Wednesday, April 6, 2011
Breaks on a Plane (and the Brainstorm)
"Judge Judy" has mystified the world by inadvertently linking with Los Angeles CBS-TV reporter Serene Branson and others of recent months in speaking on-air gibberish as a perplexed audience watched, transfixed, and we're nearly swept back to the days when Captain Mantell's UFO-chasing death was attributed to a "death ray" by journalists with a bent for the sensational and unverified.
Nonsensical broadcast speech? Might be caused by secret government microwave experiments. Maybe cell phone towers. Could be something in the drinking water. Perhaps political operatives are behind it. Anybody consider the Tea Party wielding a heretofore unknown neutron beam vocal particle larynx destabilization accelerator? Ha, I thought not.
But physicians appear to agree on the diagnosis of migraine, at least in certain instances -- and yes, migraine can evidence itself in strange ways, arriving in forms other than pounding headaches. . .as I found out myself.
One evening in recent years, as I sat comfortably in a room doing something I generally strive to do less of -- watching television -- in the upper right area of my visual field suddenly popped up what seemed a miniature TV screen. Impossible to avoid, I became instantly absorbed in this peculiar experience, apparently watching a little box thingie displaying all the colors of the spectrum, as images of nothing recognizable flashed by in a horizontal stream at a measured, almost calming pace. I was too amazed to be frightened or particularly concerned, it was just the weirdest thing I'd ever seen. The procession of vivid colors continued for perhaps a minute or two, then vanished as quickly as it had materialized.
Weeks later, having an opportunity to speak with an ophthalmologist, I happened to mention the incident, and was surprised when he instantly diagnosed "it" as an ocular migraine -- a phenomenon he had encountered with his own vision! Like most people, when I think of a migraine I assume headaches, so this was rather a revelation to me, despite bits and pieces of personal knowledge about some things medical.
I don't know whether a connection existed, but at another time on a quiet evening I suddenly experienced what sounded like the noise of jet engines mixed with the din of ringing alarm clocks and the whirring sounds of electric shavers. So intense was what appeared audible trauma inside the house that I actually froze while standing in a room, absolutely immobile as a few agonizing seconds ticked by. Truly, this was one of those "What the. . .!" times, and the experience momentarily unnerved me, but with no residua. There was nothing inside or out identifiable as the culprit. And no, it was not a case of "sleep paralysis."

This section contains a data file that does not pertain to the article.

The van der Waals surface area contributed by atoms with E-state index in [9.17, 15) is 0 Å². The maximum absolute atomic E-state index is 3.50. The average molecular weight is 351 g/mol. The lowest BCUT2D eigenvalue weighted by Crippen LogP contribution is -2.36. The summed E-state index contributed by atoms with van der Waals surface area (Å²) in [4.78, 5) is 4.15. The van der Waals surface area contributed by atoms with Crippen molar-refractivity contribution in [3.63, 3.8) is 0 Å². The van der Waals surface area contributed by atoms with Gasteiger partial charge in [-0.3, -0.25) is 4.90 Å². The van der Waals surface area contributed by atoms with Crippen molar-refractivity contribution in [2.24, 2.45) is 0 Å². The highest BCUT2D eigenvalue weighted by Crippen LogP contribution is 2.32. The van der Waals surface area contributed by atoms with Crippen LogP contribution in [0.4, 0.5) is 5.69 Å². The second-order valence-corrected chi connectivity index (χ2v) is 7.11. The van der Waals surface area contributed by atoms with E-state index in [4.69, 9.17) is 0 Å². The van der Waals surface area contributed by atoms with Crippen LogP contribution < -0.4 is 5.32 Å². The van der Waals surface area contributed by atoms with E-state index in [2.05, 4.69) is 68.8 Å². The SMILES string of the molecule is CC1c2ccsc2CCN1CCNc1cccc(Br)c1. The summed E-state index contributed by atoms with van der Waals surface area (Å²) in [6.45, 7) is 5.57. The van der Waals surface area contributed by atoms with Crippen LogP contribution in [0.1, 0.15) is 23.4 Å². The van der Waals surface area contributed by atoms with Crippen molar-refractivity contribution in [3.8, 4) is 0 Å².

I'm inclined, therefore, to more confidently grasp the migraine theory for gibberish talk than some others might be. Brains can be funny critters. Not to exclude, of course, the possibility that tiny malevolent other-dimensional freakazons disguised as earwax cause TV viewers to hear only what "they" want us to hear.
BREAKS ON A PLANE: A gaping hole rips through the fabric of a Boeing 737, but this time everybody survives, few injuries are sustained, though subdued panic showed its face. The national press goes crazy, showing the opening into nothingness over and over and over and. . .
And the interviews with oh-my-god-I-thought-I-was-going-to-die passengers and authorities explaining everything -- simply endless! Yet. . .
Yet, let an airline/UFO encounter occur, you know, some little incident where a disc or cigar-shaped whatsit approaches and even circles an airplane in flight, maybe with flashing colored lights of brilliant intensity and enough presence to throw the pilot into either a steep climb or dive in expectation of a collision while flight attendants and passengers fall out of their seats or go flying around the cabin. . .and what?
And nothing. Okay, a bit dramatic -- but not unheard of in past years, when both airline companies and the government seemed content, if not complicit, in making these little encounters go away quickly. With the fond and able assistance of the right spokespeople and a media unwilling to deal with assumed impossibilities. Besides, UFOs are considered bad for business in the flight industry. We've heard that from more than one pilot and flight controller. But, yowie! Better to spend hours on a story about somebody and their grandmother who smelled an undetermined burning odor in flight; far preferable to gape awe-stricken as departing riders tell harrowing tales of air turbulence during a storm; and the media can scarcely get enough when a drunken passenger runs naked down the aisle. UFO dangers? Sorry, just not newsworthy for more than an hour. If at all.